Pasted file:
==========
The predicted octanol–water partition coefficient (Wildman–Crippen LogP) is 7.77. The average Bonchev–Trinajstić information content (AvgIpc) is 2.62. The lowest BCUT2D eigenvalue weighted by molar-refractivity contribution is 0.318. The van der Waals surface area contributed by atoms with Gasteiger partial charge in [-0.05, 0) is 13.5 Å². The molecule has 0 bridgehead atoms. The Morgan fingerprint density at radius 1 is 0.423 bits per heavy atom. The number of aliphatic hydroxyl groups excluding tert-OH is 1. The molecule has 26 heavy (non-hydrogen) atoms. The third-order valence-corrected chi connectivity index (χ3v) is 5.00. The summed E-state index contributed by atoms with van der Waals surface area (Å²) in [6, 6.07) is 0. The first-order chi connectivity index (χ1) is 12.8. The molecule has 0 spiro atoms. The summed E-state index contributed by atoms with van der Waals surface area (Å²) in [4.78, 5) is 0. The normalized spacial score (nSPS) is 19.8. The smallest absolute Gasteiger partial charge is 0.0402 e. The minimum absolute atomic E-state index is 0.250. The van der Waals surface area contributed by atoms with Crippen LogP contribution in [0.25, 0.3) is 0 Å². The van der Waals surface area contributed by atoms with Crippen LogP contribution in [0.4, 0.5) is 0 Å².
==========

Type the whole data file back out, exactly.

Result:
The predicted octanol–water partition coefficient (Wildman–Crippen LogP) is 7.77. The average Bonchev–Trinajstić information content (AvgIpc) is 2.62. The lowest BCUT2D eigenvalue weighted by molar-refractivity contribution is 0.318. The van der Waals surface area contributed by atoms with Gasteiger partial charge in [-0.05, 0) is 13.5 Å². The molecule has 0 bridgehead atoms. The Morgan fingerprint density at radius 1 is 0.423 bits per heavy atom. The number of aliphatic hydroxyl groups excluding tert-OH is 1. The molecule has 26 heavy (non-hydrogen) atoms. The third-order valence-corrected chi connectivity index (χ3v) is 5.00. The summed E-state index contributed by atoms with van der Waals surface area (Å²) in [6, 6.07) is 0. The first-order chi connectivity index (χ1) is 12.8. The molecule has 0 spiro atoms. The summed E-state index contributed by atoms with van der Waals surface area (Å²) in [4.78, 5) is 0. The normalized spacial score (nSPS) is 19.8. The smallest absolute Gasteiger partial charge is 0.0402 e. The minimum absolute atomic E-state index is 0.250. The van der Waals surface area contributed by atoms with Crippen LogP contribution in [0.25, 0.3) is 0 Å². The van der Waals surface area contributed by atoms with Crippen LogP contribution in [0.4, 0.5) is 0 Å².